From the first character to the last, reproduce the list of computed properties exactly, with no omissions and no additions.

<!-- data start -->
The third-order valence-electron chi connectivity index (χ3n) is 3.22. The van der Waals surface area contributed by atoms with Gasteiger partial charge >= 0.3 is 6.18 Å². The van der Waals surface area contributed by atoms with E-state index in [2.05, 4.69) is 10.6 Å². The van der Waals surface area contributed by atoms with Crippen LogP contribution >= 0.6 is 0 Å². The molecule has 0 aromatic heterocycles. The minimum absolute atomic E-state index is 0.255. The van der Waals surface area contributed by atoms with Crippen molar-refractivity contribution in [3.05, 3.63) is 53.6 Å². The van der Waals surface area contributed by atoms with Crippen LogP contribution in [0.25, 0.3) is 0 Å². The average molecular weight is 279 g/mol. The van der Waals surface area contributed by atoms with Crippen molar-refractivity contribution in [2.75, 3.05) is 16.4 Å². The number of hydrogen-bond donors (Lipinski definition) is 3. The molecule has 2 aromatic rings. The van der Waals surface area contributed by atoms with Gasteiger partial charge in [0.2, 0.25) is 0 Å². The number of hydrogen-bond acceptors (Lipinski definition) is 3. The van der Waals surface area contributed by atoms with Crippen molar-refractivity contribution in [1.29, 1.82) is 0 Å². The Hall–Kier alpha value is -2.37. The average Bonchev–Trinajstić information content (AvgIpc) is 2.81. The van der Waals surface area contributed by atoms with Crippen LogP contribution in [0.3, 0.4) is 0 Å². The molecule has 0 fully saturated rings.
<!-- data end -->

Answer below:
The third-order valence-electron chi connectivity index (χ3n) is 3.22. The van der Waals surface area contributed by atoms with Gasteiger partial charge >= 0.3 is 6.18 Å². The van der Waals surface area contributed by atoms with E-state index in [2.05, 4.69) is 10.6 Å². The van der Waals surface area contributed by atoms with Crippen LogP contribution >= 0.6 is 0 Å². The molecule has 0 aromatic heterocycles. The minimum absolute atomic E-state index is 0.255. The van der Waals surface area contributed by atoms with Crippen molar-refractivity contribution in [3.05, 3.63) is 53.6 Å². The van der Waals surface area contributed by atoms with Crippen LogP contribution in [0.25, 0.3) is 0 Å². The average molecular weight is 279 g/mol. The van der Waals surface area contributed by atoms with Crippen molar-refractivity contribution in [2.75, 3.05) is 16.4 Å². The number of hydrogen-bond donors (Lipinski definition) is 3. The molecule has 2 aromatic rings. The van der Waals surface area contributed by atoms with Gasteiger partial charge in [0.2, 0.25) is 0 Å². The number of hydrogen-bond acceptors (Lipinski definition) is 3. The van der Waals surface area contributed by atoms with Crippen molar-refractivity contribution in [1.29, 1.82) is 0 Å². The Hall–Kier alpha value is -2.37. The average Bonchev–Trinajstić information content (AvgIpc) is 2.81. The van der Waals surface area contributed by atoms with Crippen LogP contribution in [0.3, 0.4) is 0 Å². The molecule has 0 fully saturated rings.